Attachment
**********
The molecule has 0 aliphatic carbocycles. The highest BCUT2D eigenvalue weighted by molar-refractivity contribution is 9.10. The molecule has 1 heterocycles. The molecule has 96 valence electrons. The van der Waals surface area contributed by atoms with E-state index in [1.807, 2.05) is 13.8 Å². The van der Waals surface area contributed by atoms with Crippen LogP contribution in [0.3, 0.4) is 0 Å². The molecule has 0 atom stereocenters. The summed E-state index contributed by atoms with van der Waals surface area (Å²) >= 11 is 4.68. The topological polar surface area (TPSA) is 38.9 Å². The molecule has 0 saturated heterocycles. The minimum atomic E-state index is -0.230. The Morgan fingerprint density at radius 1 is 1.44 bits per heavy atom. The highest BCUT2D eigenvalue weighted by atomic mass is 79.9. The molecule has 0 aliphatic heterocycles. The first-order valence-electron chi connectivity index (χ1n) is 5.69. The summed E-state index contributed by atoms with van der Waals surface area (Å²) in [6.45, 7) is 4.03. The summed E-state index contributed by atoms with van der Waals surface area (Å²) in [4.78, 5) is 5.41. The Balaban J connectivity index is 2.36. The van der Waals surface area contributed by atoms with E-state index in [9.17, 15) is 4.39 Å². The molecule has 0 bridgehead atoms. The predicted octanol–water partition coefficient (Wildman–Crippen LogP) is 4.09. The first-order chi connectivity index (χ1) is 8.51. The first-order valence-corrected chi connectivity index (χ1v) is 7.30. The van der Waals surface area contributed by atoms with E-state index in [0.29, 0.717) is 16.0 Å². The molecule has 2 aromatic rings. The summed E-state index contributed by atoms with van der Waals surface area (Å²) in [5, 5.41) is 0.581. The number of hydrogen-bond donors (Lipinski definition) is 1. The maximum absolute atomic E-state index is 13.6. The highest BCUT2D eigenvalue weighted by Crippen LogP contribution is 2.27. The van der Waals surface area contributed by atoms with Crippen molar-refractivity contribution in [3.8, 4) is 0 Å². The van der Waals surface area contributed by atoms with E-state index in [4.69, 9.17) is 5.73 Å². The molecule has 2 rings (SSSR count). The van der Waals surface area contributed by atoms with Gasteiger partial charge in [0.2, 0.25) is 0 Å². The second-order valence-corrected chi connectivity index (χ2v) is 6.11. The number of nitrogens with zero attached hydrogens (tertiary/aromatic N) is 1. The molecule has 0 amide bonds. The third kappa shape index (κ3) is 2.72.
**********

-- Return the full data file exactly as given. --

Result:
The molecule has 0 aliphatic carbocycles. The highest BCUT2D eigenvalue weighted by molar-refractivity contribution is 9.10. The molecule has 1 heterocycles. The molecule has 96 valence electrons. The van der Waals surface area contributed by atoms with E-state index in [1.807, 2.05) is 13.8 Å². The van der Waals surface area contributed by atoms with Crippen LogP contribution in [0.3, 0.4) is 0 Å². The molecule has 0 atom stereocenters. The summed E-state index contributed by atoms with van der Waals surface area (Å²) >= 11 is 4.68. The topological polar surface area (TPSA) is 38.9 Å². The molecule has 0 saturated heterocycles. The minimum atomic E-state index is -0.230. The Morgan fingerprint density at radius 1 is 1.44 bits per heavy atom. The highest BCUT2D eigenvalue weighted by atomic mass is 79.9. The molecule has 0 aliphatic heterocycles. The first-order valence-electron chi connectivity index (χ1n) is 5.69. The summed E-state index contributed by atoms with van der Waals surface area (Å²) in [6.45, 7) is 4.03. The summed E-state index contributed by atoms with van der Waals surface area (Å²) in [4.78, 5) is 5.41. The Balaban J connectivity index is 2.36. The van der Waals surface area contributed by atoms with E-state index in [9.17, 15) is 4.39 Å². The molecule has 0 bridgehead atoms. The predicted octanol–water partition coefficient (Wildman–Crippen LogP) is 4.09. The first-order chi connectivity index (χ1) is 8.51. The first-order valence-corrected chi connectivity index (χ1v) is 7.30. The van der Waals surface area contributed by atoms with E-state index in [0.29, 0.717) is 16.0 Å². The molecule has 2 aromatic rings. The summed E-state index contributed by atoms with van der Waals surface area (Å²) in [5, 5.41) is 0.581. The number of hydrogen-bond donors (Lipinski definition) is 1. The maximum absolute atomic E-state index is 13.6. The highest BCUT2D eigenvalue weighted by Crippen LogP contribution is 2.27. The van der Waals surface area contributed by atoms with Crippen molar-refractivity contribution in [3.8, 4) is 0 Å². The van der Waals surface area contributed by atoms with E-state index in [4.69, 9.17) is 5.73 Å². The molecule has 2 rings (SSSR count). The van der Waals surface area contributed by atoms with Gasteiger partial charge in [0.2, 0.25) is 0 Å². The second-order valence-corrected chi connectivity index (χ2v) is 6.11. The number of nitrogens with zero attached hydrogens (tertiary/aromatic N) is 1. The molecule has 0 amide bonds. The third kappa shape index (κ3) is 2.72.